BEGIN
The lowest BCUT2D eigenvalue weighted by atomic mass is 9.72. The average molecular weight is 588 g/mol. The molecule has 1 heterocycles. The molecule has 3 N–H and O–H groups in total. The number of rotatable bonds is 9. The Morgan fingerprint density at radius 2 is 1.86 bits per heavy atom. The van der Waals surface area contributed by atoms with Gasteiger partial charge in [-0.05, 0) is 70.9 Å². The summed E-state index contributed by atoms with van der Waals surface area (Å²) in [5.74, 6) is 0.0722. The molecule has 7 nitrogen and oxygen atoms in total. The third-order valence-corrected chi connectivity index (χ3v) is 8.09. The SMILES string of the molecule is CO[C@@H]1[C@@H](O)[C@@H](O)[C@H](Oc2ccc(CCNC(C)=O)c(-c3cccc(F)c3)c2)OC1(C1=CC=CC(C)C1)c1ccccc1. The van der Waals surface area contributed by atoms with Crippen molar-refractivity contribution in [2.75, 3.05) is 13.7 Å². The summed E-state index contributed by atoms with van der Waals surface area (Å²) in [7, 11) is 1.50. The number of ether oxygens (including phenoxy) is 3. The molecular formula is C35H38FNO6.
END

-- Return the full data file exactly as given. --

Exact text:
The lowest BCUT2D eigenvalue weighted by atomic mass is 9.72. The average molecular weight is 588 g/mol. The molecule has 1 heterocycles. The molecule has 3 N–H and O–H groups in total. The number of rotatable bonds is 9. The Morgan fingerprint density at radius 2 is 1.86 bits per heavy atom. The van der Waals surface area contributed by atoms with Gasteiger partial charge in [-0.05, 0) is 70.9 Å². The summed E-state index contributed by atoms with van der Waals surface area (Å²) in [5.74, 6) is 0.0722. The molecule has 7 nitrogen and oxygen atoms in total. The third-order valence-corrected chi connectivity index (χ3v) is 8.09. The SMILES string of the molecule is CO[C@@H]1[C@@H](O)[C@@H](O)[C@H](Oc2ccc(CCNC(C)=O)c(-c3cccc(F)c3)c2)OC1(C1=CC=CC(C)C1)c1ccccc1. The van der Waals surface area contributed by atoms with Crippen molar-refractivity contribution in [2.75, 3.05) is 13.7 Å². The summed E-state index contributed by atoms with van der Waals surface area (Å²) in [7, 11) is 1.50. The number of ether oxygens (including phenoxy) is 3. The molecular formula is C35H38FNO6.